Interactive Investor

What’s the point of forecasts for passive investors?

While investors may not want to change their portfolio, information can be utilised in other ways.

11th October 2021 13:13

Tom Bailey from interactive investor

While investors may not want to change their portfolio allocation, information can be utilised in other ways.

A popular way to invest is to buy an index fund or exchange-traded fund (ETF) that provides broad market exposure and just sit on it.

Often this will take the form of buying some sort of allocation to shares and bonds. The most popular is 60% in equities and 40% in bonds.

The idea is that over time, share prices rise. And in those periods when they decline, bond prices rise. Vanguard, iShares and other asset managers offer passive funds that rebalance regularly to retain a certain allocation to shares and bonds. For many investors, it is the easiest and most reliable way to invest. And historically, it has provided strong returns.

But is this all passive investors need to know? Does the passive, autopilot nature of this sort of portfolio mean the investor can now ignore the whims and gyrations of the global economy and financial markets? Can they do away with reading the news and forecasts about valuations and expectations of future returns?

According to a new note from Vanguard, it is still worth investors keeping up with market forecasts.

Joe Davis, Vanguard’s chief global economist, notes: “Why should long-term investors care about market forecasts? Vanguard, after all, has long counselled investors to set a strategy based on their investment goals and to stick to it, tuning out the noise along the way.

“The answer, in short, is that market conditions change, sometimes in ways with long-term implications. Tuning out the noise — the day-to-day market chatter that can lead to impulsive, suboptimal decisions — remains important. But so does occasionally reassessing investment strategies to ensure that they rest upon reasonable expectations.”

Davis gives the example of the strong returns seen in US markets over the past decade. He notes that much of this has been driven by “valuation expansion”,  meaning investors have been willing to pay more per dollar of company earnings. This was driven by low economic growth and the low interest rate environment.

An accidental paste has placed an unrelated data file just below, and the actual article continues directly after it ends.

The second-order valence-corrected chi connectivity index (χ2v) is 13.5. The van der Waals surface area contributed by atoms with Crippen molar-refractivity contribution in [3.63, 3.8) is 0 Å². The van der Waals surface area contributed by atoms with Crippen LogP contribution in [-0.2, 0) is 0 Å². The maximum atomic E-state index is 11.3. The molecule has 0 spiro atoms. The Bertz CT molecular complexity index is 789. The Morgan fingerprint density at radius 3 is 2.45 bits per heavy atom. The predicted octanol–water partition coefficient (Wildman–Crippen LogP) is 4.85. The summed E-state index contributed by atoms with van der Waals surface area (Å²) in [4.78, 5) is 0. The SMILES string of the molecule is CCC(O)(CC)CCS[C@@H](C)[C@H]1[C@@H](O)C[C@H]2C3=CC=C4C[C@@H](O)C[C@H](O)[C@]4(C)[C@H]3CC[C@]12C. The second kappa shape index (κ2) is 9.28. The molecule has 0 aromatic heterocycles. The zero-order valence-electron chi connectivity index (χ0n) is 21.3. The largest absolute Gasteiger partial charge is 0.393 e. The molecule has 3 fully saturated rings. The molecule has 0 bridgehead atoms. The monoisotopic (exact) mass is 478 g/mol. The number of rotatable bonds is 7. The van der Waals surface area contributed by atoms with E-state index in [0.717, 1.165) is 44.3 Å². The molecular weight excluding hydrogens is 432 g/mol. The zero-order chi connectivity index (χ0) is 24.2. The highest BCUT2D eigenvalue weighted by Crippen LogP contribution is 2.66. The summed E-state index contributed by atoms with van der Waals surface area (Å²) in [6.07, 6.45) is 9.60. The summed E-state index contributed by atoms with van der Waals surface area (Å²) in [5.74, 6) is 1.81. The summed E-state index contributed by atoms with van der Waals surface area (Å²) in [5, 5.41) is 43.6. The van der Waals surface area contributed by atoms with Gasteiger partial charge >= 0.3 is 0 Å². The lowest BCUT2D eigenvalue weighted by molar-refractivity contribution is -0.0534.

This is important for investors. The current high valuation of US stocks means that returns will potentially be lower over the next decade.

Davis notes: “Just as low valuations during the global financial crisis supported US equities' solid gains through the decade that followed, today's high valuations suggest a far more difficult climb in the decade ahead.

“The big gains of recent years make similar gains tomorrow that much harder to come by unless fundamentals also change. US companies will need to realise rich earnings in the years ahead for recent investor optimism to be similarly rewarded.”

But what does this mean for the investor in a global index fund, or something similar? If valuations are high and future returns likely (but not definitely) going to be lower going ahead, should this mean investors ought to change their allocation? Should they reduce their exposure to US stocks?

Perhaps. Vanguard does argue that non-US stocks are likely to outperform US stocks in coming years. Davis notes that according to one Vanguard forecast, “stocks in companies outside the US will strongly outpace US equities — in the neighbourhood of three percentage points a year — over the next decade”.

But such allocation decisions are likely to be unappealing to the committed passive investor. For many investors taking this approach, the idea of tinkering with exposure to certain regions to try and outperform is fraught with difficulties and risk.

However, that’s not to say the expectation of lower returns from US shares cannot inform the decision-making of a passive investor. The investor may be reluctant to change their portfolio allocation, but the information can be utilised in other ways.

Davis explains: “Our forecasts today tell us that investors shouldn't expect the next decade to look like the last, and they'll need to plan strategically to overcome a low-return environment. Knowing this, they may plan to save more, reduce expenses, delay goals (perhaps including retirement), and take on some active risk where appropriate.”

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